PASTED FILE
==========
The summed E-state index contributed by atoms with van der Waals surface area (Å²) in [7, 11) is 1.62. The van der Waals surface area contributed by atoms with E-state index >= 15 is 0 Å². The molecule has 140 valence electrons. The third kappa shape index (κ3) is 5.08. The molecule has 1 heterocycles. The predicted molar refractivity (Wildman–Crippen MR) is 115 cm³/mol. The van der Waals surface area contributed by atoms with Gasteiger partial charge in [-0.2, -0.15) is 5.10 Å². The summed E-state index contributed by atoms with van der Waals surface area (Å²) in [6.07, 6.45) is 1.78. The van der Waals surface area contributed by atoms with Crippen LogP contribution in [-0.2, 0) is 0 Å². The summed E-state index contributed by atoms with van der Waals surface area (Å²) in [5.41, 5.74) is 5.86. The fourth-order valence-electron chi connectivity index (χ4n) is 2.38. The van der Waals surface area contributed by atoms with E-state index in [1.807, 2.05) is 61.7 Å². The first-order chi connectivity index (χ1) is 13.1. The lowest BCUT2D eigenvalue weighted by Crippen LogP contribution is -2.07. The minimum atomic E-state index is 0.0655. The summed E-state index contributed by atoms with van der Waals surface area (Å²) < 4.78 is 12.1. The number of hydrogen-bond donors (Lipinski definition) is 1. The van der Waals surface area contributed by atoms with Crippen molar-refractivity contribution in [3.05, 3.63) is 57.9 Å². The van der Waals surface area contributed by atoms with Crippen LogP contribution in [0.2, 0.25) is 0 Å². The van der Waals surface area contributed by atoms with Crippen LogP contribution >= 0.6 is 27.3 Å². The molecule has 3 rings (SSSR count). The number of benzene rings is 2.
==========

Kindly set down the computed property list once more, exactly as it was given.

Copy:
The summed E-state index contributed by atoms with van der Waals surface area (Å²) in [7, 11) is 1.62. The van der Waals surface area contributed by atoms with E-state index >= 15 is 0 Å². The molecule has 140 valence electrons. The third kappa shape index (κ3) is 5.08. The molecule has 1 heterocycles. The predicted molar refractivity (Wildman–Crippen MR) is 115 cm³/mol. The van der Waals surface area contributed by atoms with Gasteiger partial charge in [-0.2, -0.15) is 5.10 Å². The summed E-state index contributed by atoms with van der Waals surface area (Å²) in [6.07, 6.45) is 1.78. The van der Waals surface area contributed by atoms with Crippen LogP contribution in [-0.2, 0) is 0 Å². The summed E-state index contributed by atoms with van der Waals surface area (Å²) in [5.41, 5.74) is 5.86. The fourth-order valence-electron chi connectivity index (χ4n) is 2.38. The van der Waals surface area contributed by atoms with E-state index in [1.807, 2.05) is 61.7 Å². The first-order chi connectivity index (χ1) is 13.1. The lowest BCUT2D eigenvalue weighted by Crippen LogP contribution is -2.07. The minimum atomic E-state index is 0.0655. The summed E-state index contributed by atoms with van der Waals surface area (Å²) < 4.78 is 12.1. The number of hydrogen-bond donors (Lipinski definition) is 1. The van der Waals surface area contributed by atoms with Crippen molar-refractivity contribution in [3.05, 3.63) is 57.9 Å². The van der Waals surface area contributed by atoms with Crippen LogP contribution in [0.2, 0.25) is 0 Å². The van der Waals surface area contributed by atoms with Crippen LogP contribution >= 0.6 is 27.3 Å². The molecule has 3 rings (SSSR count). The number of benzene rings is 2.